ATLANTA -- When the guards at her father's racetrack denied Patti Wheeler access to the garage area 23 years ago, she merely got her father's keys and unlocked another gate.
Since then, women have been unlocking gates at all NASCAR Winston Cup Series facilities.
Not only do women run the television companies that produce broadcasts of several races, but they also make up a huge share of the marketing and public relations companies that promote each team, and they are executives at many of the racetracks.
A few have even pushed deeper into the sport's consciousness by becoming drivers.
''I don't do what I do to be a political cause,'' said Shawna Robinson, a full-time driver on the ARCA Series. ''I do what I do because I love to race. The fact that I'm a woman has nothing to do with racing. It can work to my benefit as far as the sponsors go, but the bottom line is, I have to perform on the racetrack.''
Heading into Saturday's race at Winchester (Ind.) Speedway, the 35-year-old mother of two is eighth in the series point standings.
For Wheeler, racing has been part of the family since before she could walk.
Her father is H.A. ''Humpy'' Wheeler, president of Lowe's Motor Speedway near Charlotte, N.C.
He is a man with considerable clout in the sport, but apparently at one time not enough to get his daughter past the men-only barriers at his own racetrack.
''Old, old, old superstitions are strong in racing,'' Patti Wheeler said.
''Women are bad luck in racing, or at least, that's what everyone used to think. It was bad luck to drive a green car. It was bad luck to take your wife to the year-end banquet.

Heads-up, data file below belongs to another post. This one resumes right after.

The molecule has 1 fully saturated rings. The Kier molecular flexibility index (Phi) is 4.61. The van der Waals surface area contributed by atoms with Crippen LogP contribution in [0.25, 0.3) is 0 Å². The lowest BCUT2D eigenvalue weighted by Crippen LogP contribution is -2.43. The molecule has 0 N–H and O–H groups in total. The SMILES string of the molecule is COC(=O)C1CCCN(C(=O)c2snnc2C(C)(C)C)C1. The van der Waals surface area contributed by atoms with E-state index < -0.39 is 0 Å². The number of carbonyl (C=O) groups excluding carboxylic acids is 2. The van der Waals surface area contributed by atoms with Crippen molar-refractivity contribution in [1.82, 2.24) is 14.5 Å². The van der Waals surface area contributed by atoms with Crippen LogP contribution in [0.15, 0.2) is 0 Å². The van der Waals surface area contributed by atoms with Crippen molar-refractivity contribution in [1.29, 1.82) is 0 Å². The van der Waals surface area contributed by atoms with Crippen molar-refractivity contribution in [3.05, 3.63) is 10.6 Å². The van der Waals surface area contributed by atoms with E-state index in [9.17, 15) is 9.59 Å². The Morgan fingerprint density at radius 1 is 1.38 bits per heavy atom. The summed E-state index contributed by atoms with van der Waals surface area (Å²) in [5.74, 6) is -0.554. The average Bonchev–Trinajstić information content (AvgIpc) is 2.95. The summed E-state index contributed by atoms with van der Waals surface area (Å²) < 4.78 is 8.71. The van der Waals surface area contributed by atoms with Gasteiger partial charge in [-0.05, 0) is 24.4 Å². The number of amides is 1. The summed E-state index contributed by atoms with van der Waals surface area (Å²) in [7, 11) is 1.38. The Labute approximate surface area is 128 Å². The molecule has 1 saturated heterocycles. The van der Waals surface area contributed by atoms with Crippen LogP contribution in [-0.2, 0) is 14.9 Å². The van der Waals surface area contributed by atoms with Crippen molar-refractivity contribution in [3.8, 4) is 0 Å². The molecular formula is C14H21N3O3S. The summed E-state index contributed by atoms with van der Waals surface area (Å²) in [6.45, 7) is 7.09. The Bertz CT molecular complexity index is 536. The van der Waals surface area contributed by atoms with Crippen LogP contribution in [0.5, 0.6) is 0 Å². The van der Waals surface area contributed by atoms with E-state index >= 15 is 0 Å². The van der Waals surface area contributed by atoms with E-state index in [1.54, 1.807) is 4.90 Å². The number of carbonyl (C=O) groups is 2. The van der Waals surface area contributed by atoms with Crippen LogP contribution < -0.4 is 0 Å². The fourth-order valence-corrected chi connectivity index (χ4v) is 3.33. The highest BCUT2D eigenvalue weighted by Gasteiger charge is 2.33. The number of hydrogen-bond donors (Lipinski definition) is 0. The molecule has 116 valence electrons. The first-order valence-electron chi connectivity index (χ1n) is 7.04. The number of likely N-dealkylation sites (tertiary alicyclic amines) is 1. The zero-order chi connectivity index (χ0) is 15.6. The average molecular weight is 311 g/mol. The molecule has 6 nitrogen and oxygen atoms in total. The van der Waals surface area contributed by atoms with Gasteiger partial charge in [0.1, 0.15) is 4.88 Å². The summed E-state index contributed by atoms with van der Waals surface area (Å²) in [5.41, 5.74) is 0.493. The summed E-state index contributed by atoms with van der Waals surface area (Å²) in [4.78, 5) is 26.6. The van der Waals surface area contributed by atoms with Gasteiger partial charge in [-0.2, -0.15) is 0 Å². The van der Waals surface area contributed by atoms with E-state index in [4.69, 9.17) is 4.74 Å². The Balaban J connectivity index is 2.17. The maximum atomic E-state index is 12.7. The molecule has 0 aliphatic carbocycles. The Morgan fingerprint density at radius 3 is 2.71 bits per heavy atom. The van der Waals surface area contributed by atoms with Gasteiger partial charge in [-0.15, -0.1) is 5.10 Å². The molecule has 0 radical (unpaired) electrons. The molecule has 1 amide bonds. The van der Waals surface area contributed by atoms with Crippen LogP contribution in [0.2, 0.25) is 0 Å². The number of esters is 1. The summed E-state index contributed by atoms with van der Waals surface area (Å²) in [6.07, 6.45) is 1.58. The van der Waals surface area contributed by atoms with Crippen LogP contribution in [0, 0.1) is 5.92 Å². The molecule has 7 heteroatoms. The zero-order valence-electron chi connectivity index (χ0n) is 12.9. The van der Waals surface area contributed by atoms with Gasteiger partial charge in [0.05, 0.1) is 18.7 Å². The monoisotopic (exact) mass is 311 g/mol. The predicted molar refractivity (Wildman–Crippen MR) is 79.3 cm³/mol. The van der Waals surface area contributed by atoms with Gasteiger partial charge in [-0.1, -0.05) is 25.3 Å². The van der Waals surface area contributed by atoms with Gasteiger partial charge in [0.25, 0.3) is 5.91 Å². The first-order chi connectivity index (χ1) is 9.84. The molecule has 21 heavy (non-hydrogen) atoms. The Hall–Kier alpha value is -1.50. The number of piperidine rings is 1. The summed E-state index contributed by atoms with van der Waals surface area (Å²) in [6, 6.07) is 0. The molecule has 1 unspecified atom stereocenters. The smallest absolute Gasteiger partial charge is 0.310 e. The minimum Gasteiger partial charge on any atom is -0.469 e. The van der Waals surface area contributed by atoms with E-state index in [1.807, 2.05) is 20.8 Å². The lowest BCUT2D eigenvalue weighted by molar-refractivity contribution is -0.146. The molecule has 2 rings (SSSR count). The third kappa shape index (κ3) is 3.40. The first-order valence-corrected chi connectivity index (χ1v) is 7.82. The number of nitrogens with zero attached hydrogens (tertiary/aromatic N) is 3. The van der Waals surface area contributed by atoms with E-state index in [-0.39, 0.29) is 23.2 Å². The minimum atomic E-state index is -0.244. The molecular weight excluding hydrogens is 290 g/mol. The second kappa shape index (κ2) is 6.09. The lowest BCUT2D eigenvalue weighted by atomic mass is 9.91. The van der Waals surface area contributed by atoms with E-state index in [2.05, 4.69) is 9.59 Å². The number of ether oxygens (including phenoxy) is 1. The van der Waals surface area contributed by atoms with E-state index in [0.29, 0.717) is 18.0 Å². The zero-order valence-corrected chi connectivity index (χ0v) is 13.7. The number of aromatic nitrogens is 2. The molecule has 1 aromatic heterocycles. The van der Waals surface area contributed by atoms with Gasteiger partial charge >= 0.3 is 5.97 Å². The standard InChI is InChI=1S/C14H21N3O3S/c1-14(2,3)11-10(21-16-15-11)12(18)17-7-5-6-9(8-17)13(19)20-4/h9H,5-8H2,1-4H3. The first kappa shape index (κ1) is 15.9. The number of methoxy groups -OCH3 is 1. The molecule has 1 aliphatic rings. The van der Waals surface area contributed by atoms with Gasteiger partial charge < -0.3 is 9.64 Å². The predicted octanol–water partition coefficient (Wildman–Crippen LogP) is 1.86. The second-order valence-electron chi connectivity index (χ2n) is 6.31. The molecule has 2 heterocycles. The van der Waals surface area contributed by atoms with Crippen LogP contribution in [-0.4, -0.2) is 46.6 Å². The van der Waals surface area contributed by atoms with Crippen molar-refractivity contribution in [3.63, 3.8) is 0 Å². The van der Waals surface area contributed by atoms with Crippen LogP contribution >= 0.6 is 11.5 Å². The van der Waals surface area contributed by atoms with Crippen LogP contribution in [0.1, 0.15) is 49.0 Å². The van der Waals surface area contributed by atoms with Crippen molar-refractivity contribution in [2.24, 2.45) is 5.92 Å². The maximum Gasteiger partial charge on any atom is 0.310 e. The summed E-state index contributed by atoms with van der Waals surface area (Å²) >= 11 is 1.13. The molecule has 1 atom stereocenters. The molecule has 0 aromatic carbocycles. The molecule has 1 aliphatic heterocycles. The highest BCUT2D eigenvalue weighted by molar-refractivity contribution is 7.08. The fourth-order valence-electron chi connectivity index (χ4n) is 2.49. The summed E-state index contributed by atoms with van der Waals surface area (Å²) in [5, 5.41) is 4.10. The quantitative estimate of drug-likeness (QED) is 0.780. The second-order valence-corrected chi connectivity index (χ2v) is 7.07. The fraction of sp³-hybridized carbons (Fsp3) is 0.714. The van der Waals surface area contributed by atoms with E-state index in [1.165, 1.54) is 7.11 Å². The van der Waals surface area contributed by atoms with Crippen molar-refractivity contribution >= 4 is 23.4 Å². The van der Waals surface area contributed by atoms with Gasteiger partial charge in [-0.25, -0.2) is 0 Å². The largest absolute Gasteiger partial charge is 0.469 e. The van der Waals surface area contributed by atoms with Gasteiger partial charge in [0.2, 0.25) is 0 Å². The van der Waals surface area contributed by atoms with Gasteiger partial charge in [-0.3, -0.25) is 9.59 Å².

''Things started to change in the late 1970s. When I was 18 back in 1983, there were just a couple of us in the sport. Now there are a lot, especially in the marketing and public relations side of it.''
Most race teams on the NASCAR Winston Cup Series employ women as team or sponsor representatives. Women also work in public relations departments at many of the speedways on the circuit and within the management structure of the sanctioning body.
''When the big national corporations got involved, it became a mushroom cloud,'' Wheeler said.
''Corporate America came into the sport already integrated with women. It wasn't a big step for them; it was a big step for the sport.''
Janet Guthrie was a groundbreaker 20 years ago because she wanted to be a driver. She drew more attention as the first woman at the Indianapolis 500 and Daytona 500 than for her success on the track.
At this year's Indy 500, the field of 33 included two women Lyn St. James and Sarah Fisher.
''I don't want to be judged as a woman,'' Fisher said. ''I want to be judged as a driver. If I can't do the job, get rid of me. I don't want the job just because I'm a woman.''
Once television became the driving force behind NASCAR, the restrictions on women in the garage area, including daughters of the track president, quickly changed.
''I don't think being a woman in this business is any more helpful or a hindrance,'' Wheeler said. ''I think it's become such a part of the routine that nobody thinks about it anymore.''
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